New information released to Fianna Fáil Primary Care spokesperson John Brassil shows that between 1st April and the 30th June a total of 863 additional people were granted GP Visit Card eligibility, after the financial threshold for applicants was increased.

The GP Visit card was introduced in 2006 when Fianna Fáil was in government. The card allows people to visit a participating family doctor (GP) for free.

“Budget 2019 announced a 10% increase across all GP Visit Card weekly income thresholds. This was in keeping in line with the Sláintecare report which recommended that eligibility for free GP care should be extended on the basis of income”, said Deputy Brassil.

“New figures released to me show that there were 508,859 GP cards in circulation at the end of March, which would indicate that the 10% increase in the income threshold only resulted in a 0.17% increase in the number of cards.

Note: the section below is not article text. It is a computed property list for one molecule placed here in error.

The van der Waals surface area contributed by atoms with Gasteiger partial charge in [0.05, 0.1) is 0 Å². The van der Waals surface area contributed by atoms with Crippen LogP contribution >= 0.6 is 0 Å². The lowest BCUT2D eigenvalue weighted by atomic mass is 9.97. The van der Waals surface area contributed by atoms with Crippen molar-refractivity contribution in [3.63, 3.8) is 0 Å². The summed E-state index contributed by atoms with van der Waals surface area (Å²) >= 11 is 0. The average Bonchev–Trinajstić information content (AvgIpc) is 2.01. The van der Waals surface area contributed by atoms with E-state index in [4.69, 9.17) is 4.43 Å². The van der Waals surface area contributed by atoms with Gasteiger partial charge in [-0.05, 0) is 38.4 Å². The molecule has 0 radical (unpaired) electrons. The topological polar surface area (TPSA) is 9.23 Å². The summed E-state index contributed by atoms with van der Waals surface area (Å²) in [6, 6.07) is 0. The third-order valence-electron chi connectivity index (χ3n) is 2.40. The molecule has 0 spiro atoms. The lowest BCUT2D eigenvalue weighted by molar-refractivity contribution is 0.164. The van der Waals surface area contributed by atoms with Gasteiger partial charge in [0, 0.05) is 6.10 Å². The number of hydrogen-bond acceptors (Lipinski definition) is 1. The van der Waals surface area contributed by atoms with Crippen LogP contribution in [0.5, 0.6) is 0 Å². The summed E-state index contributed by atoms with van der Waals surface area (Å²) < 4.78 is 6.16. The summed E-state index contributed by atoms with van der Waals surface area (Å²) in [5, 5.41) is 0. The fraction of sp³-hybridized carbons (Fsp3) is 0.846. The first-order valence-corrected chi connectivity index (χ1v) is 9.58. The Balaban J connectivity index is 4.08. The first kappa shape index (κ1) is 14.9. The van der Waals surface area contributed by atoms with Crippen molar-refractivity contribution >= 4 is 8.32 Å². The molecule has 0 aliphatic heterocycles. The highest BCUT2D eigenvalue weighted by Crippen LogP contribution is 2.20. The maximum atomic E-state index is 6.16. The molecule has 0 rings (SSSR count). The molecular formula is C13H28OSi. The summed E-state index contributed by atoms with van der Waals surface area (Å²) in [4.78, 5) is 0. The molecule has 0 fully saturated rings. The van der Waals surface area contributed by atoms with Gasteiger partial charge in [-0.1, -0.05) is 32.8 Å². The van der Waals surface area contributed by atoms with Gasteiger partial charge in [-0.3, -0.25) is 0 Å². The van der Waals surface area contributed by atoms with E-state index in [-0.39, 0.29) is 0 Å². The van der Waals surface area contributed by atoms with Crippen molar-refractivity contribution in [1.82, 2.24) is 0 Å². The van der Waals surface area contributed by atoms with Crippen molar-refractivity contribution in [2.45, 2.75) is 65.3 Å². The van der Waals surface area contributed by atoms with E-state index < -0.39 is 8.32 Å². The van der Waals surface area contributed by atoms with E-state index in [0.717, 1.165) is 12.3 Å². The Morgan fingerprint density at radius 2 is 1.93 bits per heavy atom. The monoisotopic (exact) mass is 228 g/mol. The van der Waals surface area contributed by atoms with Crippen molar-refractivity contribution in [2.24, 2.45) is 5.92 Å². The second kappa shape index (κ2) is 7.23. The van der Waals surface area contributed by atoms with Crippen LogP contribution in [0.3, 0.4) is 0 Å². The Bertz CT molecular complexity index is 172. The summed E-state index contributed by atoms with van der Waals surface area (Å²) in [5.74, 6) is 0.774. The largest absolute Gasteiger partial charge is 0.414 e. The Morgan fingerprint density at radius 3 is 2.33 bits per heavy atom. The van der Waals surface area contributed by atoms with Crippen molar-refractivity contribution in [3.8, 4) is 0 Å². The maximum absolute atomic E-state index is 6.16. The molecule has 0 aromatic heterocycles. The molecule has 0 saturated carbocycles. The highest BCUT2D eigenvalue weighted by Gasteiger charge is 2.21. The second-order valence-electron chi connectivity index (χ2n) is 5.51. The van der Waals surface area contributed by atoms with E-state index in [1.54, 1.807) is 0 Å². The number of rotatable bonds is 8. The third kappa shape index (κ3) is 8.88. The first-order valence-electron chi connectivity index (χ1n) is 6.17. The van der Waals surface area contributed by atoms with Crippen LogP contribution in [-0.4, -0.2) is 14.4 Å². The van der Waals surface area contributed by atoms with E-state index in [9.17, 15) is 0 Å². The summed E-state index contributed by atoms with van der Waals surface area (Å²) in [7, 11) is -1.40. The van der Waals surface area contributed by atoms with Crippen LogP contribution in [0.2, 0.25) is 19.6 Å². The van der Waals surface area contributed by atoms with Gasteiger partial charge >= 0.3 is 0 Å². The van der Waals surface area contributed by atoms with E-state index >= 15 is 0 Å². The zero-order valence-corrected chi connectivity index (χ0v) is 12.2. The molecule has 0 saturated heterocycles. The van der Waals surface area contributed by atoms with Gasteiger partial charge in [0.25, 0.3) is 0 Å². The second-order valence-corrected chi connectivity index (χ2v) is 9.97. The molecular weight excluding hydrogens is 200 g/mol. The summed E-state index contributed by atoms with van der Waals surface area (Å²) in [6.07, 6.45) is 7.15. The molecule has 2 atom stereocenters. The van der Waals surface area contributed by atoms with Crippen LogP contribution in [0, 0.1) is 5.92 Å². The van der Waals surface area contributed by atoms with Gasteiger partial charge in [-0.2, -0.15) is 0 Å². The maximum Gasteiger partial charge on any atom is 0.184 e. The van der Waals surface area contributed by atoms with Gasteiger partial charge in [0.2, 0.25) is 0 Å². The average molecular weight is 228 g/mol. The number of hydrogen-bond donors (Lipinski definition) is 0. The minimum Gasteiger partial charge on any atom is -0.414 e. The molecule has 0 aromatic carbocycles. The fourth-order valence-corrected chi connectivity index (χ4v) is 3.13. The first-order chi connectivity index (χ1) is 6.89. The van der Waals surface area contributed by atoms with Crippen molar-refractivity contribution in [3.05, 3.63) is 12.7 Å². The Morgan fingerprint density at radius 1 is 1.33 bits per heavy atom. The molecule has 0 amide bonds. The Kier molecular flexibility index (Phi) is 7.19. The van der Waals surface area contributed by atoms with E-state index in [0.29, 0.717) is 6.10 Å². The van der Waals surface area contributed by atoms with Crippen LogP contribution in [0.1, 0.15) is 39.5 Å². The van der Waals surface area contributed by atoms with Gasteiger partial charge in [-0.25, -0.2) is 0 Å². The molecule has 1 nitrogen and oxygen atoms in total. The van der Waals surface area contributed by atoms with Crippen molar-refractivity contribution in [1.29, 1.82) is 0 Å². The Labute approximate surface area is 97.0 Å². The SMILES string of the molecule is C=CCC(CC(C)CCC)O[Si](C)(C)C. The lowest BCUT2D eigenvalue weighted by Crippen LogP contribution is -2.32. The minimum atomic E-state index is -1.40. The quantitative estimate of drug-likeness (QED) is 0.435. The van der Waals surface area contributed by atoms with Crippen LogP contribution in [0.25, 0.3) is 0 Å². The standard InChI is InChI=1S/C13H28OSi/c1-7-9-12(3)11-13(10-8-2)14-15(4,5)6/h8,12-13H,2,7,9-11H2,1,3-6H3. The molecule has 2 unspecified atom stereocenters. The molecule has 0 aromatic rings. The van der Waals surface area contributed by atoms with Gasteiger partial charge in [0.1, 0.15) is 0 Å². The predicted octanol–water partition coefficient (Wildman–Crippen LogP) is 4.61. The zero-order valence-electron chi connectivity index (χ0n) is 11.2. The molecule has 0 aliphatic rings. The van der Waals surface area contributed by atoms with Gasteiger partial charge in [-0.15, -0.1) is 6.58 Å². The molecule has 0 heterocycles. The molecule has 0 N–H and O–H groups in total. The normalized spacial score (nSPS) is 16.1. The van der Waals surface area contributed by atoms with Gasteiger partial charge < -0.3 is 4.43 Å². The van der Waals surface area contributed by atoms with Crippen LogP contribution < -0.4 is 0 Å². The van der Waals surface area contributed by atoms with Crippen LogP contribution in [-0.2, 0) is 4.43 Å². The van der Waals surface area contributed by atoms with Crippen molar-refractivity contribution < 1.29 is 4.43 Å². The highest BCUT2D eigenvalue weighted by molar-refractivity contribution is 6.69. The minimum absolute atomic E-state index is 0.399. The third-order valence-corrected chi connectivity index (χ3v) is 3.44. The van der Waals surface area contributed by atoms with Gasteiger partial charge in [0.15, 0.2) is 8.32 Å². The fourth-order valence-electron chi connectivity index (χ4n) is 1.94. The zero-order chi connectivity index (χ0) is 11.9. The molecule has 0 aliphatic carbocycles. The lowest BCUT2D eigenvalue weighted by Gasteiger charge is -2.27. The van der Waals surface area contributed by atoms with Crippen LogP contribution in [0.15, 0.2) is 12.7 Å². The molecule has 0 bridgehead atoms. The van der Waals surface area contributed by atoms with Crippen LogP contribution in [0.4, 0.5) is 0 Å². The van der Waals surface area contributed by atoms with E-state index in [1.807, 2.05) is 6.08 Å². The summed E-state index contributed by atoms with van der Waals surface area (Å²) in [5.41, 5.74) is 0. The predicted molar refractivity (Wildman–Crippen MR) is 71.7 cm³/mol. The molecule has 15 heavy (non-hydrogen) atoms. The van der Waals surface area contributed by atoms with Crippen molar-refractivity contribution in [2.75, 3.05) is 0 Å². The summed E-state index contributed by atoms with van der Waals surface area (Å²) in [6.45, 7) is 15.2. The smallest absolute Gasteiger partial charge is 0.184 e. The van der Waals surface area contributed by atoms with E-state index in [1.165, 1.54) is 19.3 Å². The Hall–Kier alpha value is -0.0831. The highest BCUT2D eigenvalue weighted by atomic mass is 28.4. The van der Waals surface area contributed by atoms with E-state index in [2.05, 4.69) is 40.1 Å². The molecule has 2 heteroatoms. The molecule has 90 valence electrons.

“This seems incredibly low, and leads me to believe that people may not be aware that they could be eligible for the card. I think it is incumbent on the HSE to step up its efforts to make people aware of this change.

“If we want to place an emphasis on primary care and embed it as the first point of contact in health care we need to make it more accessible. This was one of the main reasons that the extension of the GP visit card was rolled out. There is now an onus on the HSE to ensure that those who qualify for it know about it”, concluded Deputy Brassil.